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Archive for Saturday, October 7, 2000

Budget report cites grim financial picture

October 7, 2000

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The ever-growing budget surpluses, which earlier this year spurred the leading presidential candidates to boost their tax cut and spending plans, have done little to change a grim long-term financial outlook for the United States, the Congressional Budget Office said Friday.

Even under the most optimistic scenario in which politicians agree to save every penny of the surplus and use it to pay off the national debt the cost of providing promised health and retirement benefits after the baby boom generation leaves the workforce will ultimately overwhelm the federal budget, the CBO concluded.

"If the nation's leaders do not change current policies to eliminate that imbalance, federal deficits are likely to reappear and eventually drive federal debt to unsustainable levels," the CBO said. In particular, the agency said, spending on Medicare, which provides health care for retirees, and Medicaid, the health program for the poor, will triple in four decades when measured as a percentage of the nation's economy.

The report underscores how campaign rhetoric has become increasingly separated from the budget reality that will face the next president. Lawmakers are piling on billions of dollars in extra spending as they rush to complete the session, leaving less available for debt reduction. Many analysts also say projections of nearly $5 trillion in surpluses during the next decade rest on a number of questionable assumptions, and the actual amount could be much less.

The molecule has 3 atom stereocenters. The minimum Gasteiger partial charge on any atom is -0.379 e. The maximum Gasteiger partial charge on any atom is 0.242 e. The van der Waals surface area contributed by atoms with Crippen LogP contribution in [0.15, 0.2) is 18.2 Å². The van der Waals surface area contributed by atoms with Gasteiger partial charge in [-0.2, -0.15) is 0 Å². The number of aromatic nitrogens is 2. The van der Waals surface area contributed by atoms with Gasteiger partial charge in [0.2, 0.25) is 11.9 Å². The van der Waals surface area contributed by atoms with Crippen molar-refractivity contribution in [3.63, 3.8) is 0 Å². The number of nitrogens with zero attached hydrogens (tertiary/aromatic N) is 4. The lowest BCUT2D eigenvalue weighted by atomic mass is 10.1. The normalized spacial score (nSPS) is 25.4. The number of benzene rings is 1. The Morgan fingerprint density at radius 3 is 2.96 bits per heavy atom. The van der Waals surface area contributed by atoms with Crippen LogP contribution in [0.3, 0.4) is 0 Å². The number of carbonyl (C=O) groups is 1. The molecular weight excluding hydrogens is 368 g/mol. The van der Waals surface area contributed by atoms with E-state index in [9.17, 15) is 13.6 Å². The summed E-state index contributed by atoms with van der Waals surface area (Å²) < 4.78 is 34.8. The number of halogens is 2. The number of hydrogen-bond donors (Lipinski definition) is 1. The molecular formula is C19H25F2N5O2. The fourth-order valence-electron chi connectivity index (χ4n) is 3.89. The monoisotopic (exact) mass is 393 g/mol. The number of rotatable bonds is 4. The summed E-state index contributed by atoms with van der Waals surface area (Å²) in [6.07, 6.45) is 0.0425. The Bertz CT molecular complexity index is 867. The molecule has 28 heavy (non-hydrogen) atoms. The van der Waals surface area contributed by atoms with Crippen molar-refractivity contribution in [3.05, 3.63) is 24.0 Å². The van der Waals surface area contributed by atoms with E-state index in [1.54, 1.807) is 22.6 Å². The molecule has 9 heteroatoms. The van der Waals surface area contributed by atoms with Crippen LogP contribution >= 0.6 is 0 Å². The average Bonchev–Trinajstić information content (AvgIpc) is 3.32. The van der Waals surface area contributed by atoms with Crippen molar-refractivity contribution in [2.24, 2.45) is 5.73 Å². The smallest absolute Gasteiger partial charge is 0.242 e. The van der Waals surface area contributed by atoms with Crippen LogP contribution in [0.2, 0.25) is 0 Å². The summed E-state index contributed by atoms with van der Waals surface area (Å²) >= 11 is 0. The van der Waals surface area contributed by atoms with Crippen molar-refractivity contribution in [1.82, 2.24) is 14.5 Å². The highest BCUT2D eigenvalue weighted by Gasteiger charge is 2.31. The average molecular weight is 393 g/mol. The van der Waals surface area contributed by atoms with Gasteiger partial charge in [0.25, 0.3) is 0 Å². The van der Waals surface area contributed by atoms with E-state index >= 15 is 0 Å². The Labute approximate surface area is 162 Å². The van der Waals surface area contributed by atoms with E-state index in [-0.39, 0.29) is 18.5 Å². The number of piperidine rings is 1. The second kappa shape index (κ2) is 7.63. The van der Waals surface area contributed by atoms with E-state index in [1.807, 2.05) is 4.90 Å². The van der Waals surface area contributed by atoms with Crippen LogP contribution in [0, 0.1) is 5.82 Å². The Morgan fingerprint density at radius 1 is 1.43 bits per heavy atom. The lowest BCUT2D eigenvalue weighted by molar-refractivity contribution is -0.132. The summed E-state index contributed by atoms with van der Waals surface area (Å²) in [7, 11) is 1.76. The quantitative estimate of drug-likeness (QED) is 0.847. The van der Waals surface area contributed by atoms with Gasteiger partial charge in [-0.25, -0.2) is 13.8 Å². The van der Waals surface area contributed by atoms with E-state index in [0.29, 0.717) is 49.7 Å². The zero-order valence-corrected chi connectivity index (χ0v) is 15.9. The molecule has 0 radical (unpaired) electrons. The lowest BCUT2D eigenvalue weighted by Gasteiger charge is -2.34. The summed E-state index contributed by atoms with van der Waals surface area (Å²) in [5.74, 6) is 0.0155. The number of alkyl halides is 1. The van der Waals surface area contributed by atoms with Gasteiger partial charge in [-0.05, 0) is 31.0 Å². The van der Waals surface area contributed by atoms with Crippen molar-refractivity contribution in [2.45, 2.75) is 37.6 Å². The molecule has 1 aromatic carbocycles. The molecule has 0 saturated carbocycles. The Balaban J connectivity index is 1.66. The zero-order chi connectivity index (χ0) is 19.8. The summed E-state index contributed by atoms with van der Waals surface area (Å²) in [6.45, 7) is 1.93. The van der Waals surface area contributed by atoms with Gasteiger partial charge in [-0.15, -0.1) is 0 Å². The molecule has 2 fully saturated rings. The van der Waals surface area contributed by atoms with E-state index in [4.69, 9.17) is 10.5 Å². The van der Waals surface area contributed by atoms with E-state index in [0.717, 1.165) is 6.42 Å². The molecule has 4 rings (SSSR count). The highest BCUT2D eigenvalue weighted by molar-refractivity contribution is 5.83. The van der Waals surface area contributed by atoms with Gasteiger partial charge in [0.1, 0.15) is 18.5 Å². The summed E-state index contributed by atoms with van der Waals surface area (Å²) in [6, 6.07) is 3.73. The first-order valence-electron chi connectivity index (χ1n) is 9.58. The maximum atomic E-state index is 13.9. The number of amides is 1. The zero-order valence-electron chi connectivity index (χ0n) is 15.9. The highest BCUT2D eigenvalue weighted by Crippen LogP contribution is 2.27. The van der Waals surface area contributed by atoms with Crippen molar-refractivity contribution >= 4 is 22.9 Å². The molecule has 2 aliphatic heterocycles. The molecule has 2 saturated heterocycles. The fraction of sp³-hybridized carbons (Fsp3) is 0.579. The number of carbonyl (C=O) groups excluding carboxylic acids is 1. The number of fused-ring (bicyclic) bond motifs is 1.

Indeed, though both the White House and Congress have been quick to claim credit for balancing the budget, the CBO noted that the sudden turn in the nation's financial picture was due to other factors.

"Most of the improvement stems from unexpected increases in revenue and slower-than-anticipated growth in some spending rather than from changes in policy," the report said.

The CBO considered three scenarios saving all the surplus, saving only the Social Security surplus and saving none of the surplus. The middle-ground solution closely reflects how the candidates present their plans, though each side says the other busts the budget. But the CBO said that even if the government took the controversial step of using the surplus to invest in stocks and bonds after the debt was paid off, rising health care and retirement costs would push the budget back into deficit in 2027.

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